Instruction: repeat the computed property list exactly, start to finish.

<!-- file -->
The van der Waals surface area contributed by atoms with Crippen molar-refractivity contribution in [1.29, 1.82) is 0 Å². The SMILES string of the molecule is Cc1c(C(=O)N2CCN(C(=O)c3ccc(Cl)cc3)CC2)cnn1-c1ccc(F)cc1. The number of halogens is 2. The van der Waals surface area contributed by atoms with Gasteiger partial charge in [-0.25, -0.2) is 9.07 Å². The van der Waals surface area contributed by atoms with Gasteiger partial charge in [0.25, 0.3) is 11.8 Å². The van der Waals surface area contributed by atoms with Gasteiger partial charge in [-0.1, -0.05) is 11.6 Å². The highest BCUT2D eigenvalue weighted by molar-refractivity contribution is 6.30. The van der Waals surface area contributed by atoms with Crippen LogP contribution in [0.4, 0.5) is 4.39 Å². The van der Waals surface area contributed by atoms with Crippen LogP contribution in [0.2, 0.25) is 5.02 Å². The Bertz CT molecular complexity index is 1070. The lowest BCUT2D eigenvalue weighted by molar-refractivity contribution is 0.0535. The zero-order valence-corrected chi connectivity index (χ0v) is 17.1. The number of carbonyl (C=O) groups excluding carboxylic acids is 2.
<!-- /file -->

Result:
The van der Waals surface area contributed by atoms with Crippen molar-refractivity contribution in [1.29, 1.82) is 0 Å². The SMILES string of the molecule is Cc1c(C(=O)N2CCN(C(=O)c3ccc(Cl)cc3)CC2)cnn1-c1ccc(F)cc1. The number of halogens is 2. The van der Waals surface area contributed by atoms with Gasteiger partial charge in [-0.25, -0.2) is 9.07 Å². The van der Waals surface area contributed by atoms with Gasteiger partial charge in [0.25, 0.3) is 11.8 Å². The van der Waals surface area contributed by atoms with Gasteiger partial charge in [-0.1, -0.05) is 11.6 Å². The highest BCUT2D eigenvalue weighted by molar-refractivity contribution is 6.30. The van der Waals surface area contributed by atoms with Crippen LogP contribution in [0.4, 0.5) is 4.39 Å². The van der Waals surface area contributed by atoms with Crippen LogP contribution in [0.2, 0.25) is 5.02 Å². The Bertz CT molecular complexity index is 1070. The lowest BCUT2D eigenvalue weighted by molar-refractivity contribution is 0.0535. The zero-order valence-corrected chi connectivity index (χ0v) is 17.1. The number of carbonyl (C=O) groups excluding carboxylic acids is 2.